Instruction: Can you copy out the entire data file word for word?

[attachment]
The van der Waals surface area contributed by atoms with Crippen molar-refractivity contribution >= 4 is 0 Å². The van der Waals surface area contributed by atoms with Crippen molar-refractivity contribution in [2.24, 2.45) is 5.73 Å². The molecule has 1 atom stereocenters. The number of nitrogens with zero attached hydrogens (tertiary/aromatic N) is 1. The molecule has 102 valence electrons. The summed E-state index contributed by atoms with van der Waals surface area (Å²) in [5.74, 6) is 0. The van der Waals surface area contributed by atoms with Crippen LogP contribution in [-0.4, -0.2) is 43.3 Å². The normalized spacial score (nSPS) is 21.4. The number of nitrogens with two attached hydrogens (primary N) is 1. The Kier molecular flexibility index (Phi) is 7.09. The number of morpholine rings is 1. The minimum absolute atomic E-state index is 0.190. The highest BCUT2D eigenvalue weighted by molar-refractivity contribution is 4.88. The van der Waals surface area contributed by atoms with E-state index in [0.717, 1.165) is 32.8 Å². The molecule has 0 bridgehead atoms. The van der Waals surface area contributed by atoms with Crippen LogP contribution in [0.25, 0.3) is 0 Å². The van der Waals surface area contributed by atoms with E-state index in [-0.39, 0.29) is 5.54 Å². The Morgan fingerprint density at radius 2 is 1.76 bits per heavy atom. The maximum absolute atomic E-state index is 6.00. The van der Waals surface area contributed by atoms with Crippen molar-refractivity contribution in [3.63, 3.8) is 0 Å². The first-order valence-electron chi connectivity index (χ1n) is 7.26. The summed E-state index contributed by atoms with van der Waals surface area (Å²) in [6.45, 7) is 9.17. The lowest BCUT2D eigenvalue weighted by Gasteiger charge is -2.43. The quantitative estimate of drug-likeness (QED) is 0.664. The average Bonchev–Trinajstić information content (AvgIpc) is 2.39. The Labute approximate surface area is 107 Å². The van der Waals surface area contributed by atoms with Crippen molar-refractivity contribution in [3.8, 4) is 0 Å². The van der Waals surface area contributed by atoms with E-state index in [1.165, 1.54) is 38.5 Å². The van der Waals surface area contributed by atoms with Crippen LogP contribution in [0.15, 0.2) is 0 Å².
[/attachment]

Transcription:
The van der Waals surface area contributed by atoms with Crippen molar-refractivity contribution >= 4 is 0 Å². The van der Waals surface area contributed by atoms with Crippen molar-refractivity contribution in [2.24, 2.45) is 5.73 Å². The molecule has 1 atom stereocenters. The number of nitrogens with zero attached hydrogens (tertiary/aromatic N) is 1. The molecule has 102 valence electrons. The summed E-state index contributed by atoms with van der Waals surface area (Å²) in [5.74, 6) is 0. The van der Waals surface area contributed by atoms with Crippen LogP contribution in [-0.4, -0.2) is 43.3 Å². The normalized spacial score (nSPS) is 21.4. The number of nitrogens with two attached hydrogens (primary N) is 1. The Kier molecular flexibility index (Phi) is 7.09. The number of morpholine rings is 1. The minimum absolute atomic E-state index is 0.190. The highest BCUT2D eigenvalue weighted by molar-refractivity contribution is 4.88. The van der Waals surface area contributed by atoms with E-state index in [0.717, 1.165) is 32.8 Å². The molecule has 0 bridgehead atoms. The van der Waals surface area contributed by atoms with Crippen LogP contribution in [0.25, 0.3) is 0 Å². The van der Waals surface area contributed by atoms with E-state index in [-0.39, 0.29) is 5.54 Å². The Morgan fingerprint density at radius 2 is 1.76 bits per heavy atom. The maximum absolute atomic E-state index is 6.00. The van der Waals surface area contributed by atoms with Crippen molar-refractivity contribution in [3.63, 3.8) is 0 Å². The first-order valence-electron chi connectivity index (χ1n) is 7.26. The summed E-state index contributed by atoms with van der Waals surface area (Å²) in [6.45, 7) is 9.17. The lowest BCUT2D eigenvalue weighted by Gasteiger charge is -2.43. The quantitative estimate of drug-likeness (QED) is 0.664. The average Bonchev–Trinajstić information content (AvgIpc) is 2.39. The Labute approximate surface area is 107 Å². The van der Waals surface area contributed by atoms with Crippen molar-refractivity contribution in [3.8, 4) is 0 Å². The van der Waals surface area contributed by atoms with E-state index in [1.165, 1.54) is 38.5 Å². The van der Waals surface area contributed by atoms with Crippen LogP contribution in [0.15, 0.2) is 0 Å².